(b) means for setting up a call between the communications terminal and the other communications terminal using a call control protocol and network address type selected from the plurality of different call control protocols and different network addresses identified in the call control capability data received from the other communications terminal, the setting up of the call by the means for setting up being initiated after the exchange of call control capability data is performed by the means for exchanging call control capability data.
8. A communications network comprising a plurality of communication terminals, in which different ones of the plurality of communications terminals support different respective call control protocols, and in which each of the communications terminals includes:
(a) means for exchanging call control capability data with at least another communications terminal, which call control capability data identifies for a respective terminal a plurality of different call control protocols and different network addresses; and
(b) means for setting up a call between the communications terminal and the other communications terminal using a call control protocol and network address type selected from the plurality of different call control protocols and different network addresses identified in the call control capability data received from the other communications terminal, the setting up of the call by the means for setting up being initiated after the exchange of call control capability data is performed by the means for exchanging call control capability data.
9. A communications terminal comprising:
(a) means for exchanging call control capability data with at least another communications terminal, which call control capability data identifies for a respective terminal a plurality of different call control protocols and different network addresses; and
(b) means for setting up a call between the communications terminal and the other communications terminal using a call control protocol and network address type selected from the plurality of different call control protocols and different network addresses identified in the call control capability data received from the other communications terminal;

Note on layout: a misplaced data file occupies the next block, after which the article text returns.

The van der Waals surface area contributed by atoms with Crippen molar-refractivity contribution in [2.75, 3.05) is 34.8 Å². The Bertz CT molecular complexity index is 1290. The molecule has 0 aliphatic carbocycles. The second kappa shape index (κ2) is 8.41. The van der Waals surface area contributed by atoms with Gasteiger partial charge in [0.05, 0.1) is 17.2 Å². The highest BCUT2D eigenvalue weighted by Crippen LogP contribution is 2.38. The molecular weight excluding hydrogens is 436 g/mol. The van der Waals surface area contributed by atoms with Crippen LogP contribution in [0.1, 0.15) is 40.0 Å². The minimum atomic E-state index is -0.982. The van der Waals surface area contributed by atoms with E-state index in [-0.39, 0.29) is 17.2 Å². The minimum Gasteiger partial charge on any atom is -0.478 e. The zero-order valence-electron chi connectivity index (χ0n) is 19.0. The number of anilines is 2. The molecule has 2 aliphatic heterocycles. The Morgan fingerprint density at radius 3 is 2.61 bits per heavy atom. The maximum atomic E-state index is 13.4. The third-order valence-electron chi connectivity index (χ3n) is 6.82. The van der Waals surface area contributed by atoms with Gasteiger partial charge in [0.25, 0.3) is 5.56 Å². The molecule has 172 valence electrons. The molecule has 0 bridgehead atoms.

wherein the means for exchanging exchanges the call control capability data prior to when the means for setting initiates setting up the call between the communications terminal and the other communications terminal.
10. A communications network comprising a plurality of communication terminals, in which different ones of the plurality of communications terminals support different respective call control protocols, and in which each of the communications terminals includes:
(a) means for exchanging call control capability data with at least another communications terminal, which call control capability data identifies for a respective terminal a plurality of different call control protocols and different network addresses; and
(b) means for setting up a call between the communications terminal and the other communications terminal using a call control protocol and network address type selected from the plurality of different call control protocols and different network addresses identified in the call control capability data received from the other communications terminal;